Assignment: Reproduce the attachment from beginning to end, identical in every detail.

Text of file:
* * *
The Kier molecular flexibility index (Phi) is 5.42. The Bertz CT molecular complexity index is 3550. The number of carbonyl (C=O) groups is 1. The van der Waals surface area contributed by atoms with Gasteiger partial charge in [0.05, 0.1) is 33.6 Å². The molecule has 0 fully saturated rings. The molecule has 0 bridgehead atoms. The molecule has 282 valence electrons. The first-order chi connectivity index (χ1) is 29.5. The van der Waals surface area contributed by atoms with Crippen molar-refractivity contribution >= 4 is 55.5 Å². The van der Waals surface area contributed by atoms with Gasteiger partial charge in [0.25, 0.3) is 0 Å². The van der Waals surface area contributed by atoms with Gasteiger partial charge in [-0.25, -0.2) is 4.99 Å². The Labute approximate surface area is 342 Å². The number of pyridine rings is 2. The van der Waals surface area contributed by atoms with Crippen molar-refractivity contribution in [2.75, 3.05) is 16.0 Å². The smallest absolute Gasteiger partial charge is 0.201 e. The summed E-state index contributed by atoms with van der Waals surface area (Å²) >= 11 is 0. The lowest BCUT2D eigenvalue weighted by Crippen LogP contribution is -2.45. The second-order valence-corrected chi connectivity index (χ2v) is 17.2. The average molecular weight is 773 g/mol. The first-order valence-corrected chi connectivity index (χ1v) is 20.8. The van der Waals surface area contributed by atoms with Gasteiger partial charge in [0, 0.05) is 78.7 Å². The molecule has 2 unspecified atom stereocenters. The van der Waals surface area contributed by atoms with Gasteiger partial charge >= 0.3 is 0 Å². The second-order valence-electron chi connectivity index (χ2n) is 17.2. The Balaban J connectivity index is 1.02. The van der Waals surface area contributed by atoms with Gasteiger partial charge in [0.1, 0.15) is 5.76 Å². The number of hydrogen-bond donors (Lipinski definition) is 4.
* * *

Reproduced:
The Kier molecular flexibility index (Phi) is 5.42. The Bertz CT molecular complexity index is 3550. The number of carbonyl (C=O) groups is 1. The van der Waals surface area contributed by atoms with Gasteiger partial charge in [0.05, 0.1) is 33.6 Å². The molecule has 0 fully saturated rings. The molecule has 0 bridgehead atoms. The molecule has 282 valence electrons. The first-order chi connectivity index (χ1) is 29.5. The van der Waals surface area contributed by atoms with Crippen molar-refractivity contribution >= 4 is 55.5 Å². The van der Waals surface area contributed by atoms with Gasteiger partial charge in [0.25, 0.3) is 0 Å². The van der Waals surface area contributed by atoms with Gasteiger partial charge in [-0.25, -0.2) is 4.99 Å². The Labute approximate surface area is 342 Å². The number of pyridine rings is 2. The van der Waals surface area contributed by atoms with Crippen molar-refractivity contribution in [2.75, 3.05) is 16.0 Å². The smallest absolute Gasteiger partial charge is 0.201 e. The summed E-state index contributed by atoms with van der Waals surface area (Å²) >= 11 is 0. The lowest BCUT2D eigenvalue weighted by Crippen LogP contribution is -2.45. The second-order valence-corrected chi connectivity index (χ2v) is 17.2. The average molecular weight is 773 g/mol. The first-order valence-corrected chi connectivity index (χ1v) is 20.8. The van der Waals surface area contributed by atoms with Gasteiger partial charge in [0, 0.05) is 78.7 Å². The molecule has 2 unspecified atom stereocenters. The van der Waals surface area contributed by atoms with Gasteiger partial charge >= 0.3 is 0 Å². The second-order valence-electron chi connectivity index (χ2n) is 17.2. The Balaban J connectivity index is 1.02. The van der Waals surface area contributed by atoms with Gasteiger partial charge in [0.1, 0.15) is 5.76 Å². The number of hydrogen-bond donors (Lipinski definition) is 4.